SURGICAL OPTIONS for CERVICAL RADICULOPATHY
Neck surgery usually is considered a treatment for neck pain only when all other approaches have failed. Most doctors would rather a patient first try treating their neck pain using medicine, rest, and physical therapy. For one thing, with all its risks and side effects, there is no guarantee neck surgery will help. However, when successful, it can provide the pain relief you’re looking for.
There are times when surgery is the best option for treating the medical condition responsible for your neck pain. Neck surgery is generally performed for one of these reasons:
- To relieve pain caused by a nerve root that’s being pinched by bone spurs or material from a ruptured or herniated disc, a condition called cervical radiculopathy. More than 9 of 10 patients who have a herniated disc removed enjoy complete or significant relief of their pain.
- To remove pressure on the spinal cord caused by bone spurs, a condition known as spinal stenosis. This involves more complex surgery, and the success rate ranges from 50 to 90 percent, depending on the factors involved.
- To keep vertebrae from grinding together as a result of degenerative disc disease, which creates neck pain from pinched nerves.
The primary goal of surgery is to relieve your symptoms by decompressing, or relieving pressure on, the compressed nerves in your neck. Other goals of surgery include:
- Improving neck pain
- Maintaining stability of the spine
- Improving alignment of the spine
- Preserving range of motion in the neck
In most cases, surgery for cervical radiculopathy involves removing pieces of bone or soft tissue (such as a herniated disc)—or both. This relieves pressure by creating more space for the nerves to exit the spinal canal.
There are three surgical procedures commonly performed to treat cervical radiculopathy. They are:
- Anterior Cervical Discectomy and Fusion (ACDF)
- Artificial Disc Replacement (ADR)
- Posterior Cervical Laminoforaminotomy
The procedure your doctor recommends will depend on a number of factors–most importantly, the type and location of your problem. Other factors include:
- Your preference for a procedure
- Your doctor’s preference and experience
- Your overall health and medical history (including whether you have had prior neck surgery)
Anterior Cervical Discectomy and Fusion (ACDF)
ACDF is the most commonly performed procedure to treat cervical radiculopathy. The procedure involves removing the problematic disc or bone spurs and then stabilizing the spine through spinal fusion.
The goals of ACDF are to:
- Restore alignment of the spine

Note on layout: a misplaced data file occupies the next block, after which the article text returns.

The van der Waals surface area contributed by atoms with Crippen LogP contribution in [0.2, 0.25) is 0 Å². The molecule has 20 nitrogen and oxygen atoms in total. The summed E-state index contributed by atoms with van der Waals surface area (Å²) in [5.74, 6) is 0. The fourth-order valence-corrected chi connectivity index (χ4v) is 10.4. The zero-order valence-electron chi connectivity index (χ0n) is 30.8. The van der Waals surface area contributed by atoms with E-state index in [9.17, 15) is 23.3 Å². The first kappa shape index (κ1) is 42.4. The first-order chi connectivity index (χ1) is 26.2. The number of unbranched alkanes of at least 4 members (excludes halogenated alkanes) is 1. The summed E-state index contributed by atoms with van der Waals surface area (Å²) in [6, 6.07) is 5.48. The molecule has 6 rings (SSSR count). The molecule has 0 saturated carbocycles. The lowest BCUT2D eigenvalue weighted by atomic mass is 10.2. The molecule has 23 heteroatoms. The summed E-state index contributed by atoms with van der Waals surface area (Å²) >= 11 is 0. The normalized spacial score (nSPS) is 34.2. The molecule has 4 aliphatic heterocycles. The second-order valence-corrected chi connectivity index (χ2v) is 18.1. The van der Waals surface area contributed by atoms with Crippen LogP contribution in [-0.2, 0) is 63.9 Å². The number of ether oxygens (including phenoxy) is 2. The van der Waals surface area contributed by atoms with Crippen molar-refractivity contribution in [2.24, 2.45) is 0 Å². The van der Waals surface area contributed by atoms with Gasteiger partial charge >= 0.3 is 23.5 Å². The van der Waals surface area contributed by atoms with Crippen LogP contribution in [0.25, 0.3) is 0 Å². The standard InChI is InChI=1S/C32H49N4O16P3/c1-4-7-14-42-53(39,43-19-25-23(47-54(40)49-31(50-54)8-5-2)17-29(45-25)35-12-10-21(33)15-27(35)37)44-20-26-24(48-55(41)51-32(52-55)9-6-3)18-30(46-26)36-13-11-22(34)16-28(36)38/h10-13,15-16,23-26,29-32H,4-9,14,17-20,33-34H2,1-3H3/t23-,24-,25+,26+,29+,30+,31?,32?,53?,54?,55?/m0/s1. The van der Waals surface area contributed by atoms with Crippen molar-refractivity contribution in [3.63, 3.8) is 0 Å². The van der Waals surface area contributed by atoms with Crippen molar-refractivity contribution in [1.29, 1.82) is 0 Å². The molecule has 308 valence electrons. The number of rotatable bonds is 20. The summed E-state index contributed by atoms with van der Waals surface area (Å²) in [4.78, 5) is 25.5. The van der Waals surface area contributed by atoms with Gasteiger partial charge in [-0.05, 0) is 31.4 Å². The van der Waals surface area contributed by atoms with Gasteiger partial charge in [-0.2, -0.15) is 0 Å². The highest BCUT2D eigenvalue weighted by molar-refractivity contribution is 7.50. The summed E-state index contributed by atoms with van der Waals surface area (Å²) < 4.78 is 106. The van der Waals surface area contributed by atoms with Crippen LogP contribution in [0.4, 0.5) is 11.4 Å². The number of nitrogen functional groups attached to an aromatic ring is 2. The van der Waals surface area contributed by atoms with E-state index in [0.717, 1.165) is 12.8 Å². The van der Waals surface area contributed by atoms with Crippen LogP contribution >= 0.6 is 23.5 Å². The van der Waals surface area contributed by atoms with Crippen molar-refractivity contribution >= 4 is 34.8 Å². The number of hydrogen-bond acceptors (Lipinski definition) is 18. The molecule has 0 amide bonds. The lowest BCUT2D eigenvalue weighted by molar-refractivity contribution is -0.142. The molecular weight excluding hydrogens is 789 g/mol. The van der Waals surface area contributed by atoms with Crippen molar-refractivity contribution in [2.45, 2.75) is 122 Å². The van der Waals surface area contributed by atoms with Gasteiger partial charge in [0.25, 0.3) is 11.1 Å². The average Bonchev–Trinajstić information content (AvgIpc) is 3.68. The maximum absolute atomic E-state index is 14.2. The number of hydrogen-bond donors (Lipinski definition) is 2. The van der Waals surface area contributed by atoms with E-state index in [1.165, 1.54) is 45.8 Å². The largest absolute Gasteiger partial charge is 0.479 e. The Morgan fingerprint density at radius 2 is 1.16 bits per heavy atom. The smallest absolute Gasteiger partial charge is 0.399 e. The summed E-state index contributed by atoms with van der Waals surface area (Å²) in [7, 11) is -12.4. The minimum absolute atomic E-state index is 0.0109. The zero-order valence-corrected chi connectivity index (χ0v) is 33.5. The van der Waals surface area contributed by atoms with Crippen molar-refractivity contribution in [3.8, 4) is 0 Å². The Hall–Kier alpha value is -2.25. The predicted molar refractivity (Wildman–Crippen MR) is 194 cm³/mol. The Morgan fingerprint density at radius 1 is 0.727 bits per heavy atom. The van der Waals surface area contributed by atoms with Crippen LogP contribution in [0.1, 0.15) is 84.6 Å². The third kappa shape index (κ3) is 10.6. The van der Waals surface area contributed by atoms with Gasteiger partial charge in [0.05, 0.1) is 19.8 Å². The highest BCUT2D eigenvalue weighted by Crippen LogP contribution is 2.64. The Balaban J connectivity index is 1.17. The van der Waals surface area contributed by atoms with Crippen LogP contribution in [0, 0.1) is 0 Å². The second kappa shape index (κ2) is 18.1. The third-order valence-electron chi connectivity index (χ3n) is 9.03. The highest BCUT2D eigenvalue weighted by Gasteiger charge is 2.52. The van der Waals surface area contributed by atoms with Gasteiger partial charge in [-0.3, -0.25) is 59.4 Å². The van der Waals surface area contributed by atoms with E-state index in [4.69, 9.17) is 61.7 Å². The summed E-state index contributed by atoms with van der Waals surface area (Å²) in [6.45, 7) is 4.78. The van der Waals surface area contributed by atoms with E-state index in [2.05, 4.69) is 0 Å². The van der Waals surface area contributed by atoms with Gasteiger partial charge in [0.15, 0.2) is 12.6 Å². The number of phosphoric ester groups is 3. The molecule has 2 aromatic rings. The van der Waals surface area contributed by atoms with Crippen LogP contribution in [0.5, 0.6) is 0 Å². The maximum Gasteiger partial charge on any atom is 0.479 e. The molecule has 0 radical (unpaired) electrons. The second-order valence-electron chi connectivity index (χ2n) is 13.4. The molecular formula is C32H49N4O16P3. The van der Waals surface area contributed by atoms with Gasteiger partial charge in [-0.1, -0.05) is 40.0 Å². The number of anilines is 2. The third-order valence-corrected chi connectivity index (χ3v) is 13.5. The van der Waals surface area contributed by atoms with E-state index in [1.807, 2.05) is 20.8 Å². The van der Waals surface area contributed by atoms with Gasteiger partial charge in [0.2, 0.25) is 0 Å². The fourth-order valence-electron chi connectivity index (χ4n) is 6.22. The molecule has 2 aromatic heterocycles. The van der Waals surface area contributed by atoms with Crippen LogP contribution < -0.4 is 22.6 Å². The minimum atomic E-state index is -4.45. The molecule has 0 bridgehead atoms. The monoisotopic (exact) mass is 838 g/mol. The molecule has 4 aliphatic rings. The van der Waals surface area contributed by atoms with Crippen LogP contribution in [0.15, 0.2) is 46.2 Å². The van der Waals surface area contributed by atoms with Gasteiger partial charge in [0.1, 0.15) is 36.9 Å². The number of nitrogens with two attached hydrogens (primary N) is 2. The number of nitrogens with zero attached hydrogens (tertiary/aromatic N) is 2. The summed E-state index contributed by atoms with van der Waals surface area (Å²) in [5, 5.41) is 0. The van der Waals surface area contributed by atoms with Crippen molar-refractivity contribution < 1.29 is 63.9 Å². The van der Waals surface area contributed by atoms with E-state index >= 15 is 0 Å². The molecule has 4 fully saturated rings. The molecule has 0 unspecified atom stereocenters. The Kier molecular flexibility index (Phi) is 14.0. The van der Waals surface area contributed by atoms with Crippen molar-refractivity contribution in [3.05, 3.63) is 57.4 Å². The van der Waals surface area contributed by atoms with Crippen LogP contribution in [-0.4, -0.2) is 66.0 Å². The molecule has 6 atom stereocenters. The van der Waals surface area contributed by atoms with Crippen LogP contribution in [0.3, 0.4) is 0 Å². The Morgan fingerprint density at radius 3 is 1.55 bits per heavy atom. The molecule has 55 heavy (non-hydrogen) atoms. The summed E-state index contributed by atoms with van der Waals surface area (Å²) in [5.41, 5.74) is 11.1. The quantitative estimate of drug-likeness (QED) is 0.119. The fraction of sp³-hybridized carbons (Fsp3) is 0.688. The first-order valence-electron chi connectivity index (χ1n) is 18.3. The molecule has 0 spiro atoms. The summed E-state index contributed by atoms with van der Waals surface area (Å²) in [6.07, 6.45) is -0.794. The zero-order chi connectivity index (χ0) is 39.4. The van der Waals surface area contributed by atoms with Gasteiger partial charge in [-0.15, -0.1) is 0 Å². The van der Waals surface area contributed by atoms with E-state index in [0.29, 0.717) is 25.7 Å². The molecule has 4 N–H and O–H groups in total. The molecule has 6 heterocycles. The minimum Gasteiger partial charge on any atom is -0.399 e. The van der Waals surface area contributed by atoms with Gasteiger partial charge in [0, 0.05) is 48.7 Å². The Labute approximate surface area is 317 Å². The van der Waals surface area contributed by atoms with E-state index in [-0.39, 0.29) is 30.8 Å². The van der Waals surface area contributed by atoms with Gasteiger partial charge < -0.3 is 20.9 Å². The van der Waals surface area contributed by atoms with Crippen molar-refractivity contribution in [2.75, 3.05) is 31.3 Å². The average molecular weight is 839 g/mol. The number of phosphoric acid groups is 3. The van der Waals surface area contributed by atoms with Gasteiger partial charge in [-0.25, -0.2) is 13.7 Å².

- Maintain the space available for the nerve roots to leave the spine
- Limit motion across the degenerated segment of the spine
Procedure. An “anterior” approach means that the doctor will approach your neck from the front. He or she will operate through a 1- to 2-inch incision along the neck crease. The exact location and length of your incision may vary depending on your specific condition.
During the procedure, your doctor will remove the problematic disc and any additional bone spurs, if necessary. The disc space is restored to the height it was prior to the disc wearing out. This makes more room for the nerves to leave the spine and aids in decompression.
Artificial Disc Replacement (ADR)
This procedure involves removing the degenerated disc and replacing it with artificial parts, as is done in hip or knee replacement. The goal of disc replacement is to allow the spinal segment to keep some flexibility and maintain more normal motion.
Similar to ACDF, your doctor will use an “anterior” approach for the surgery—making a 1- to 2-inch incision along the neck crease. The exact location and length of your incision may vary depending on your specific condition.
During the surgery, your doctor will remove your problematic disc and then insert an artificial disc implant into the disc space. The implant is made of all metal or metal and plastic. It is designed to maintain the motion between the vertebrae after the degenerated disc has been removed. The implant may help restore the height between the vertebrae and widen the passageway for the nerve roots to exit the spinal canal.
Posterior Cervical Laminoforaminotomy
“Posterior” refers to the back part of your body. In this procedure, the doctor will make a 1- to 2-inch incision along the midline of the back of the neck. The exact location and size of your scar may vary depending on your condition.
During a posterior cervical laminoforaminotomy, the doctor uses a burr and other specialized tools to thin down the lamina—the bony arch that forms the backside of the spinal canal. Removing this allows the doctor better access to the damaged nerve.
He or she then removes the bone, bone spurs, and tissues that are compressing the nerve root. If your compression is due to a herniated disc, your doctor will remove the portion of the disc that is compressing the nerve, as well.